Terry Silverlight Band with Lew
Featuring Lew on Terry Silverlight's song "Yo"
Manhattan Jazz Orchestra with Lew & Terry
Miles Davis Sketches Of Spain
John Simon album
Native New Yorker album
Words from John Tropea for Lew
I'd like to share some musical and fun moments I had with Lew Soloff over the years. Each encounter holds significance and made an impression. He was a kind, generous, spirited, humorous man possessing a unique combination of great musical ability and awareness, along with a child-like and carefree innocence. As with many people, he touched me in a magical and human way.
FIRST JAZZ RECORDING LEW PLAYED ON
FIRST JAZZ RECORDING LEW PLAYED ON
In 1965 at age eight, I met Lew when he began periodically performing with my brother Barry Miles's band. Around 2005, while Lew and I were on tour in Japan performing and recording with arranger David Matthews's Manhattan Jazz Orchestra (MJO), Lew said to me, "Barry's 'Syncretic' album is the first jazz recording I ever played on in 1966".
Barry Miles Presents His New Syncretic Compositions
In the late 1950's and 1960's, when I was a child living with my parents, I remember musicians frequently visited our house to rehearse with Barry who was also very young and living home at the time. Several of these musicians were beginning their careers and Lew was one of them. Others were vocalist Joe Carroll (recorded with Dizzy Gillespie), Woody Shaw, Jimmy Owens, Richard Davis, Ron Carter, Harry Leahey, John Coates Jr. and Eddie Gomez. Chick Corea and Herbie Hancock were also there for a session or two. Later in the early and mid 70's, among other musicians who passed through the band were myself, Al DiMeola, Pat Martino, Eric Kloss, John Abercrombie, Lew Tabackin and Vic Juris.
In 1966, when Barry was a freshman at Princeton University, he performed on piano a concert there showcasing compositions he had been developing. Personnel for this performance were Lew Soloff on trumpet, Walter Booker on bass, Robin Kenyatta on alto sax and Don Perullo on drums. It was recorded live and released as an album entitled 'Barry Miles Presents His New Syncretic Compositions'. 'Syncretic' was Barry's own word to describe the concept of combining various musical styles and influences together with jazz. This is perhaps the first 'fusion' album, or one of the first, before the genre was coined with that name.
Though I might have taken for granted Lew was just another musician periodically visiting our household, that changed when Blood, Sweat & Tears's 'Spinning Wheel' became an international hit with Lew featured as a band member/soloist and he became a part of pop culture appearing on the radio alongside The Beatles.
It was a privilege to know Lew when I was a child. As an adult, it was a total honor to have him play on three of my solo artist albums Wild!, Diamond In The Riff and Live!, plus several of my Terry Silverlight Band live performances in Manhattan.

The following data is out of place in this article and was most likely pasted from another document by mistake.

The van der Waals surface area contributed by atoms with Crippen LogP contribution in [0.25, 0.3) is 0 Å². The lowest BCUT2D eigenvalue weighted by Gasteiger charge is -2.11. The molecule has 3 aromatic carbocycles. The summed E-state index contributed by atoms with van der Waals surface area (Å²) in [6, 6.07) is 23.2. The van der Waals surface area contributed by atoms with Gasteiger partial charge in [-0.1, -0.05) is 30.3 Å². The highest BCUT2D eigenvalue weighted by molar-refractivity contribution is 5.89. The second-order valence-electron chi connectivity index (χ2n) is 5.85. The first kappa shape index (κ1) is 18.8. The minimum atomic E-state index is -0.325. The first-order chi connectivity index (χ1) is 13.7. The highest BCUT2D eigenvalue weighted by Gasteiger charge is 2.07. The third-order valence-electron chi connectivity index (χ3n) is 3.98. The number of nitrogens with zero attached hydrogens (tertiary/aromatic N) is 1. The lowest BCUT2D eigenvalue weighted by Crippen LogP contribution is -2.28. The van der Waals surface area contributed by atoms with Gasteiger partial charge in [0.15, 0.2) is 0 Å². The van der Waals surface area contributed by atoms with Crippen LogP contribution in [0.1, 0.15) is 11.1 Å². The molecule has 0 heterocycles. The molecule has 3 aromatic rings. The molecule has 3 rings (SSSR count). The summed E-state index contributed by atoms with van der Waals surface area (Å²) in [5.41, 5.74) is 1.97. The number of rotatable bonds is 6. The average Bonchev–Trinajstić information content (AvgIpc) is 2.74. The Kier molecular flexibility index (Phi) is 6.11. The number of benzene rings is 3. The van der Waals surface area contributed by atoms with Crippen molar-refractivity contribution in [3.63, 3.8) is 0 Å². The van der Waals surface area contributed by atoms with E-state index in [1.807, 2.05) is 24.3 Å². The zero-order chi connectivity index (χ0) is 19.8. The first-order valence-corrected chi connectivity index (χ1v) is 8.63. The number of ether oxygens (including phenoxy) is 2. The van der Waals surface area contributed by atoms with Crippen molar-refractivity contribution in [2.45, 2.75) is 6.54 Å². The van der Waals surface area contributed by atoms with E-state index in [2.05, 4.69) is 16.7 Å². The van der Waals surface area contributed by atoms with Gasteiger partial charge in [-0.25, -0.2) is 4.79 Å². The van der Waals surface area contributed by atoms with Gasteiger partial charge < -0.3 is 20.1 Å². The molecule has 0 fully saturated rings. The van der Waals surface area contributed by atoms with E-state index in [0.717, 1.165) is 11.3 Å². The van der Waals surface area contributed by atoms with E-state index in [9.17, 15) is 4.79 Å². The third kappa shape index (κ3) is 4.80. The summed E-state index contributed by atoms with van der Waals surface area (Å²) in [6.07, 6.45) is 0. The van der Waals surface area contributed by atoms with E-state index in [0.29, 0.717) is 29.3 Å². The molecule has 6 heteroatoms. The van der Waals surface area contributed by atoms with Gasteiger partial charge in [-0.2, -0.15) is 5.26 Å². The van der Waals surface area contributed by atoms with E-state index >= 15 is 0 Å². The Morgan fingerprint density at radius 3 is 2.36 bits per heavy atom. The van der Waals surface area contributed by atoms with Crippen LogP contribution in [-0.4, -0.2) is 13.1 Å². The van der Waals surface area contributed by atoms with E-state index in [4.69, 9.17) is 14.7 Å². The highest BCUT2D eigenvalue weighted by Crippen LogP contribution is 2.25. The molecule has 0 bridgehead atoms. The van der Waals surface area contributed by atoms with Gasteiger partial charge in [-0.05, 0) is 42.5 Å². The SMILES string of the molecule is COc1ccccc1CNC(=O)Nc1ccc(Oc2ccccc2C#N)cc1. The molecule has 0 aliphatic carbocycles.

Favorite moments include Lew's solo on 'Yo' from the 'Wild!' album and his solos on 'Yo' and 'Wild!' from the 'Live!' album. Lew's well-known ability to build a solo from a simmer to a boil with the utmost musicality, lyricism and spirit are displayed in these examples.
Before Lew played with my Terry Silverlight Band for an entire gig, there was a night I was performing with the group at a Manhattan club featuring, as always, an all-star line up. I saw Lew sitting in the back and thought it would be great if he could come up and play a number. The concept of my live performances has always been to showcase my new compositions. I wasn't looking for Lew to come up and play a blues or standard. I wanted to feature him on something original. Given no rehearsal, I wasn't sure how to approach getting him to play what I had in mind. I went up to Will Lee, the bassist that night and honored to say the bassist on many of my gigs and recordings, asking if he thought Lew would be the right fit for my idea. Will's response was, "Lew can play anything". So, I went back to where Lew was sitting, said hello and asked if he'd sit in. He had his trumpet with him so I thought I had a chance. But, he said, "Oh no, not tonight. I just want to listen". I said, "Come on, Lew. Let's do it. It's going to be great!". He said, "No, no, I couldn't". I said, "Yes, yes you can". He said, "OK, what are we going to play?" Since I had no chart prepared, over the packed-to-the-rafters noise in the club I proceeded to sing the part I envisioned. I was so flustered between the distracting noise, the limited time I had to teach him the part before needing to go back on stage, and the general awe I felt standing in front of one of my heroes, that I proceeded to sing to him the most out of tune, nonsensical notes one could possibly imagine. Most musicians would have looked at me and said, "Forget it. I have no idea what you want". Lew instead let out a big, hearty laugh then quietly played a few notes on his trumpet to see if that's what I had in mind. I couldn't believe he was able to decipher anything from what I presented to him, let alone come up on stage to play my song better than I could ever have imagined.